The Interplay of Primary and Secondary Sources

  • If you're searching for primary sources on a topic, one good place to look is a secondary source that cites original texts, manuscripts, and archives.
  • Conversely, published editions of primary sources will often cite secondary sources for added context, commentary, and history.
  • In particular, critical editions of literary works (primary sources) often have extensive commentary and analysis (i.e., secondary material).

A good starting point for finding both primary and secondary sources is a reference work or bibliography. You can often find reference works in HOLLIS by combining your subject with keywords like Encyclopedia, Guide, Dictionary, Handbook, Companion, or Introduction. I've suggested reference books (or other secondary sources) for each of your topics on this guide.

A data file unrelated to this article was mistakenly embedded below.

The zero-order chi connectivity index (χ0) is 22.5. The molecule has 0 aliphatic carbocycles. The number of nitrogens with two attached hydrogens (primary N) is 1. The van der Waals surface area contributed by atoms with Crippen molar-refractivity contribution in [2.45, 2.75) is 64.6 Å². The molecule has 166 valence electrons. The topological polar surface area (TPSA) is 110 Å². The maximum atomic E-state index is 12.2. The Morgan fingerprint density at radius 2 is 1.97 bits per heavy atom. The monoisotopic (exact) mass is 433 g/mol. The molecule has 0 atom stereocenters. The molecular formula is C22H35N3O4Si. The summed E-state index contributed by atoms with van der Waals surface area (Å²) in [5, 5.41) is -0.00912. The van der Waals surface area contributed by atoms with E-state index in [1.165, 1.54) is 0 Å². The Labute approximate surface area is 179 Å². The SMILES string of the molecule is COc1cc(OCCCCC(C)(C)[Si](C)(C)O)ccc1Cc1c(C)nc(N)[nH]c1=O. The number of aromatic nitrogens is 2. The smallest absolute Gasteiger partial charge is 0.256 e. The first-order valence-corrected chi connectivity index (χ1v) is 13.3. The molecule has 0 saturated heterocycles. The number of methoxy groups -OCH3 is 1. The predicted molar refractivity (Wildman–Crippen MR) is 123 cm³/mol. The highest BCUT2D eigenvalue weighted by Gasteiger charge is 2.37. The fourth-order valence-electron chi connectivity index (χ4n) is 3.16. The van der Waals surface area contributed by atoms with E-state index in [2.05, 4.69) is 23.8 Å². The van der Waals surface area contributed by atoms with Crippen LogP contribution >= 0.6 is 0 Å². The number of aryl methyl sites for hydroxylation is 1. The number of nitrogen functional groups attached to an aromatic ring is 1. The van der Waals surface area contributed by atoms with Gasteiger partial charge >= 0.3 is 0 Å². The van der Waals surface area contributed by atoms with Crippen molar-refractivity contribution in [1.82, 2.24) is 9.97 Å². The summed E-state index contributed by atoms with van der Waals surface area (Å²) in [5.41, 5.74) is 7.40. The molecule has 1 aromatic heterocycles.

A Few Extra Tips

► To find subject headings for browsing, bring up the HOLLIS record for a book you already know about; or do a keyword search for your topic, such as Indigenous religion or Agrarian reform or War on drugs. (This is how I found some of the subject headings suggested on the following pages.)

► Use the Advanced Search in HOLLIS to combine a subject heading with other keywords, e.g.

  • Subject Food sovereignty + Keyword Peru
  • Subject Argentina Coup d'etat + Keyword media

► If the HOLLIS record for a book doesn't tell you enough about its contents, try searching for the book in Google Books. Even if the entire text is not available, you can often get a substantial preview, and search by keyword to see if the book mentions a particular topic.

► When you browse, look for subjects with these subheadings: Diaries • Interviews • Sources • Archival resources • Newspapers • Personal Narratives •  Biography • Pictorial Works • Comic Books • Caricatures and cartoons

► For novels, plays, and stories about a topic, look for subject headings with these subheadings: Fiction • In Literature • Juvenile fiction • Drama • Poetry • Literary collections